- The Washington Times - Tuesday, May 18, 2004

The National Children’s Museum will move to a new site near the Southwest waterfront and a local developer is expected to buy the current museum with plans to convert it into condominiums.

D.C. officials plan to announce tomorrow that a new museum will be incorporated as part of massive redevelopment efforts along the Anacostia and Potomac rivers and the Washington Channel. Abdo Development will buy and renovate the 80,000-square-foot building, converting most of the space into residential units, according to sources with knowledge of the negotiations.

Over the last five years, museum officials have said they would like to move to a larger, newer facility, preferably closer to downtown or other tourist destinations. The new site is expected to be within a short walking distance of the Tidal Basin and the Jefferson Memorial.

D.C. Council member Sharon Ambrose, Ward 6 Democrat who serves on the museum’s board of directors, said the museum is popular but would be more effective as a tourist destination if it were incorporated into a redevelopment project. Also, the museum does not have the space to expand.

“[The museum] is a little bit hard to get to, and it doesn’t have the space,” she said yesterday.

The museum averages about 200,000 visitors each year. By contrast, the Smithsonian reported 24 million visitors to its 17 museums in 2002, though more than three-fourths of that total is from visitors to its five most popular destinations.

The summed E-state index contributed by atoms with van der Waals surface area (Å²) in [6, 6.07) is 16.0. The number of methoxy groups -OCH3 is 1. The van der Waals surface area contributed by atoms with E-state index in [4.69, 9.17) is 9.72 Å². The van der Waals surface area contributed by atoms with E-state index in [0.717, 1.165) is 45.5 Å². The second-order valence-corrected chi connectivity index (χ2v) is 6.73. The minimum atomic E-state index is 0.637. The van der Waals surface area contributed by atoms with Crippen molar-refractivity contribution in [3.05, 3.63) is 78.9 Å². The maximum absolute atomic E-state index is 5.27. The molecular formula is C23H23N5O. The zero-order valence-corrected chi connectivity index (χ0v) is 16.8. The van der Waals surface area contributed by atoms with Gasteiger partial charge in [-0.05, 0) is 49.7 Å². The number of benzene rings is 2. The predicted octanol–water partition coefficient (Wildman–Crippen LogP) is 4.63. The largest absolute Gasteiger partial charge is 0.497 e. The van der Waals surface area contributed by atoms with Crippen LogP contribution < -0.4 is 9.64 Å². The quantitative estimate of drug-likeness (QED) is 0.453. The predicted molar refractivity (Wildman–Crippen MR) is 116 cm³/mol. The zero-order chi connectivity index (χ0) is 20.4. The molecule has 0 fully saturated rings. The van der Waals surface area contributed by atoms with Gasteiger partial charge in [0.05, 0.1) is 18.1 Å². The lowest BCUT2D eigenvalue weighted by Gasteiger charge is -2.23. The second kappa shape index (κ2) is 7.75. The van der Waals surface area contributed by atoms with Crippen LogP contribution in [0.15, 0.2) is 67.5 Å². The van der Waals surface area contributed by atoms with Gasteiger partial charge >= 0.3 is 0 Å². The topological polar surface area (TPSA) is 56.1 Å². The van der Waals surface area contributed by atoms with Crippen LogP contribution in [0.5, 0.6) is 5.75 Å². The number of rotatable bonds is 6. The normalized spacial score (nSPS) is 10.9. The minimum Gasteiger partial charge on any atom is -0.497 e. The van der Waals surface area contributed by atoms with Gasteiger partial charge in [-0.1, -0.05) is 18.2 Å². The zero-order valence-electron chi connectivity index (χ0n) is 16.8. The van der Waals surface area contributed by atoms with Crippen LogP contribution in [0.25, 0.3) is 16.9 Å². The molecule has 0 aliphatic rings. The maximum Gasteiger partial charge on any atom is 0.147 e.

D.C. planners have proposed more than 2 million square feet of new construction including retail and office space and new homes on 50 acres near the Southwest waterfront as part of the Anacostia Waterfront Initiative redevelopment plan. In addition to new housing, retail and office space, planners said they want to turn the area into a kind of arts district.

“We always thought we’d like to get more cultural uses along the waterfront,” said a source with knowledge of the District’s plans for the area. “It would be a catalyst … it would draw people across the river.”

The museum received commitments for about $600,000 last year from Congress and donors to help fund predevelopment costs for a new location. Details about when and where the museum will move are still not clear, because negotiations are being finalized.

In addition to working with D.C. planners, museum officials have met with Amaze Design Inc., a Boston company that helped design the National Museum of Australia, the American Jazz Museum in Kansas City, Mo., and ECHO, a science and history center along Lake Champlain in Burlington, Vt.

A move of the National Children’s Museum to an area targeted for redevelopment mirrors the construction of similar museums in other cities. The 1998 addition of Port Discovery, an interactive museum for children, coincided with the redevelopment of Baltimore’s Inner Harbor. And in Atlanta, a new children’s museum opened in March 2003, anchoring a tourist hot spot featuring the Georgia Aquarium and World of Coca-Cola.

The National Children’s Museum is headed by Kathy Dwyer Southern, the former president and chief executive of Port Discovery.

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